The ALS Association has served more than 20,000 people with ALS and their families this year, and that number continues to grow. Many of these families want to help spread awareness of the disease and share their stories with the community – share the many faces of people living with ALS, the caregivers, friends, and family members fighting every day. Although there may be some commonalities at times, no two stories are ever the same. Inspiring stories of love, support, perseverance, and hope.
We recently spoke with George Stevens – husband, father, grandfather, and a person living with ALS. George and his family live in Maine and have been very involved with The ALS Association Northern New England Chapter. Here is what George had to say about his journey with ALS in his own words.
Tell us a little about yourself and your family.
I am 63 years old. I grew up on a potato farm in northern Maine. Shortly after graduating from FFHS, I enlisted in the US Navy and became an Aviation Electronics Technician. I married my high school sweetheart, Cindy, and we were blessed with two children, Mark - 41 and Kelly – 37, and now enjoy the love of 6 beautiful grandchildren! After 10 years of active duty, I left the Navy to pursue a career in radio communications, returning to northern Maine. Throughout my career I held various supervisory positions, including owning my own Motorola shop for several years and became known as an expert in my field throughout the state of Maine. Once our children graduated, we relocated to southern Maine, where we still live today. My wife and I have enjoyed traveling and have been to Ireland twice, visited England, lived in Iceland, and have been to several states over the years! Life has been good and full for me.
When were you diagnosed with ALS?
I was formally diagnosed with ALS on September 28, 2018.
How have your friends and family supported you through your journey with ALS?
My friends and family have been an incredible support. My wife continues to read of ALS reversals, protocols, and supplements, treatments and clinical trials, she left a job she loved to become my caregiver. My son and daughter-in-law put together a go fund me and other fundraisers and are just a phone call away. My daughter and son-in-law sold their home and suggested we build a home together so they could help more, and we are enjoying that beautiful home today.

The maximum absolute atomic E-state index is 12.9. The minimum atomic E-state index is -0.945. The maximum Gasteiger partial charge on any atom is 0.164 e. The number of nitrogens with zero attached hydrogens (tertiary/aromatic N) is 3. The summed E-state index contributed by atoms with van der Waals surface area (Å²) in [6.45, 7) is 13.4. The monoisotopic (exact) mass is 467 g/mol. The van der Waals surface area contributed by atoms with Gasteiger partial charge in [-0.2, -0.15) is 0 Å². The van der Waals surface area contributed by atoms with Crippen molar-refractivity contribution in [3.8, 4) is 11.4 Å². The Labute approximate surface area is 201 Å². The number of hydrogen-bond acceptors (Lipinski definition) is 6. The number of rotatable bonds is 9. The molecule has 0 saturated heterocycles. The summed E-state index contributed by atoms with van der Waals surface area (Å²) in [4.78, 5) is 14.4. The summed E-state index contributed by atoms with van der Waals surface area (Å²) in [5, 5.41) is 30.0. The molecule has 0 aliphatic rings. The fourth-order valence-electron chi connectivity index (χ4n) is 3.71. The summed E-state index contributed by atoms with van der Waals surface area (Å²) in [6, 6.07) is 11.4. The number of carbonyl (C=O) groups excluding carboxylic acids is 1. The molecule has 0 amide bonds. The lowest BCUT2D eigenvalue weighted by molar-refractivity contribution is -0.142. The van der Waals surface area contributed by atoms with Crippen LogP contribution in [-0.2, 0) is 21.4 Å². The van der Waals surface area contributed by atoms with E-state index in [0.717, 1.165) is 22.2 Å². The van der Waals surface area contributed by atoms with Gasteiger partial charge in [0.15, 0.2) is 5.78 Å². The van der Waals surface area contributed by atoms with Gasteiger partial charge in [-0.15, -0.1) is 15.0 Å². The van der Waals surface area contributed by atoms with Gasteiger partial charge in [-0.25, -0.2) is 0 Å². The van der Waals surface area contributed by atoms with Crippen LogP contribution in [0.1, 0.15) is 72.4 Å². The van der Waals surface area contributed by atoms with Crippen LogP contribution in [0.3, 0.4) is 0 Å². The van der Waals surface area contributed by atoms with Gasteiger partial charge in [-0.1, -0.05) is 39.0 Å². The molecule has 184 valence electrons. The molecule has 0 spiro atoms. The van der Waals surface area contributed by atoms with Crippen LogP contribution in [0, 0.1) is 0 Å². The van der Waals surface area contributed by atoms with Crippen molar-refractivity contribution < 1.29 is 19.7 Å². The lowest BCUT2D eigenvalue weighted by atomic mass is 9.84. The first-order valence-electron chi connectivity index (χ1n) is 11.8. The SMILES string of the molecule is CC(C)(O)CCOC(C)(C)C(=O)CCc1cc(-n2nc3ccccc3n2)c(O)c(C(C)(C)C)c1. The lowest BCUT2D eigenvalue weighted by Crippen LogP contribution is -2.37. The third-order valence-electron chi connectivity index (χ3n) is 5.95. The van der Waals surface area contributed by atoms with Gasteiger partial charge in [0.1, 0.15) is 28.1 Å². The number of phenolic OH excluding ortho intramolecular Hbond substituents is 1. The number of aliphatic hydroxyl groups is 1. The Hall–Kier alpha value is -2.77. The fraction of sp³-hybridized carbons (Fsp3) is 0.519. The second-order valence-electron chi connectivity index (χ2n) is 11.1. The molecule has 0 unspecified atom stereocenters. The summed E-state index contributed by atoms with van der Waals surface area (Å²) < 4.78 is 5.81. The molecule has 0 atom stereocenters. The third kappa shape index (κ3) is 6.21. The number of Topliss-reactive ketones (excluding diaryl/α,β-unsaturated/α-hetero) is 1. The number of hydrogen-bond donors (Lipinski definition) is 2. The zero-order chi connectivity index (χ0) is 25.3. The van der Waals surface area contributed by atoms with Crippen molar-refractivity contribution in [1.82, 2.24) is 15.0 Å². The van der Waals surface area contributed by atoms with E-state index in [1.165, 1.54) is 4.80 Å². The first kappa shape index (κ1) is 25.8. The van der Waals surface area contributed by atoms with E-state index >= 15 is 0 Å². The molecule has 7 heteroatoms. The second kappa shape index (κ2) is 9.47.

My colleagues and friends at work immediately put together a catastrophic leave bank. My sister gathered church members and began working on a prayer quilt. Friends and family came and visited, and some came to help us pack and move. We attended a family reunion in California and took an amazing family vacation to Ireland and everyone offered, and still offers, prayers. The love and support are ongoing as friends and family check in on us regularly, send us articles on treatments or medical announcements. It’s difficult to know what to say or do, but we feel the love. The VA has been a godsend, as well.
What methods have you used to stay positive?
We remain positive by keeping busy and keeping our faith. We pray daily and are so thankful for all others who offer prayers for us. We have traveled, we spend as much time as possible with family and friends, we’ve sold our home and built a new multigenerational home where we now live with our daughter, son-in-law and four grandchildren. We listen to music, watch documentaries, enjoy cooking and eating, going for rides, and time spent listening and watching our grandchildren brings such joy!
What are some of the ways COVID-19 has affected you and your family, particularly in how you live your life as a person with ALS?
Initially it was so difficult, not being able to see or especially hug our son and his family. Visiting with masks or just from the door, not being able to go out to eat or even get groceries, it was very challenging initially. Eventually we started getting out for a ride, then agreed it was not living and had our son and family over and began living again!
What do you wish people would understand about this disease?
ALS is a horrible disease. It has been around for more than 100 years and yet remains so “mysterious.” While the body will become gradually paralyzed, and my brain will no longer speak to my muscles, I can still see, hear, smell, and feel touch. It is also so important for people to realize that clinical trials and treatments for ALS take way too long. Time is not something ALS warriors have to waste. Bringing awareness and urgency to this disease and a treatment or cure is vital.
What has been your experience with The ALS Association?
We have had a positive experience with our local ALS Association chapter, Laurie and Karla have been good at keeping in touch with us.
What would you tell someone who is thinking about donating to or volunteering with The ALS Association?
Do your research. Help spread ALS awareness. Be a volunteer. Always ask how you can help. It makes a difference!
What is your personal mantra or guiding principle? Is there a quote, song lyric, etc. that really speaks to you?
My personal mantra or guiding principle is living a Christian life, believing in our Lord, Jesus Christ.
Special thanks to George and Cindy Stevens for sharing their personal and heartfelt story of their journey with ALS. If you would like to share the story of your experience with ALS, please contact us at [email protected].